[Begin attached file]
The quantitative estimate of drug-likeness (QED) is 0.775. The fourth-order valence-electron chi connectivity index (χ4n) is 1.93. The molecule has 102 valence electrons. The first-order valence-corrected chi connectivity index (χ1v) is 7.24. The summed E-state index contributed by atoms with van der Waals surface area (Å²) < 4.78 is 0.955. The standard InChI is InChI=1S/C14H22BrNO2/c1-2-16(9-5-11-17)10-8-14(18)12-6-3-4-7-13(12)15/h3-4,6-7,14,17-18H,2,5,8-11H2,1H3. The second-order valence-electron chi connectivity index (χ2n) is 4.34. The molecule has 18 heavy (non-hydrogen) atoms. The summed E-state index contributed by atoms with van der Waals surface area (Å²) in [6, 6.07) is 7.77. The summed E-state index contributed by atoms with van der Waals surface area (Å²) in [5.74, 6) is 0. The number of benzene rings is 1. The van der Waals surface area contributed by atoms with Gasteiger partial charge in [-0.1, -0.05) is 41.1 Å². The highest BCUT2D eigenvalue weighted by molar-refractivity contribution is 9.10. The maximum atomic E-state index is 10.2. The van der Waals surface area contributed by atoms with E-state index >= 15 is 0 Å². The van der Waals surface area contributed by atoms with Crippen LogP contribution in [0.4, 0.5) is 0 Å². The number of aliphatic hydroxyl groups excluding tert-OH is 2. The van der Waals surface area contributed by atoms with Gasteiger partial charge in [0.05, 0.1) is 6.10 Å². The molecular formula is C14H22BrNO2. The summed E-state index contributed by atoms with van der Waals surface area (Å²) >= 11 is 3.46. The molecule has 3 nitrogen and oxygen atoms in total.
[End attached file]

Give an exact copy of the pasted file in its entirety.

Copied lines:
The quantitative estimate of drug-likeness (QED) is 0.775. The fourth-order valence-electron chi connectivity index (χ4n) is 1.93. The molecule has 102 valence electrons. The first-order valence-corrected chi connectivity index (χ1v) is 7.24. The summed E-state index contributed by atoms with van der Waals surface area (Å²) < 4.78 is 0.955. The standard InChI is InChI=1S/C14H22BrNO2/c1-2-16(9-5-11-17)10-8-14(18)12-6-3-4-7-13(12)15/h3-4,6-7,14,17-18H,2,5,8-11H2,1H3. The second-order valence-electron chi connectivity index (χ2n) is 4.34. The molecule has 18 heavy (non-hydrogen) atoms. The summed E-state index contributed by atoms with van der Waals surface area (Å²) in [6, 6.07) is 7.77. The summed E-state index contributed by atoms with van der Waals surface area (Å²) in [5.74, 6) is 0. The number of benzene rings is 1. The van der Waals surface area contributed by atoms with Gasteiger partial charge in [-0.1, -0.05) is 41.1 Å². The highest BCUT2D eigenvalue weighted by molar-refractivity contribution is 9.10. The maximum atomic E-state index is 10.2. The van der Waals surface area contributed by atoms with E-state index >= 15 is 0 Å². The van der Waals surface area contributed by atoms with Crippen LogP contribution in [0.4, 0.5) is 0 Å². The number of aliphatic hydroxyl groups excluding tert-OH is 2. The van der Waals surface area contributed by atoms with Gasteiger partial charge in [0.05, 0.1) is 6.10 Å². The molecular formula is C14H22BrNO2. The summed E-state index contributed by atoms with van der Waals surface area (Å²) >= 11 is 3.46. The molecule has 3 nitrogen and oxygen atoms in total.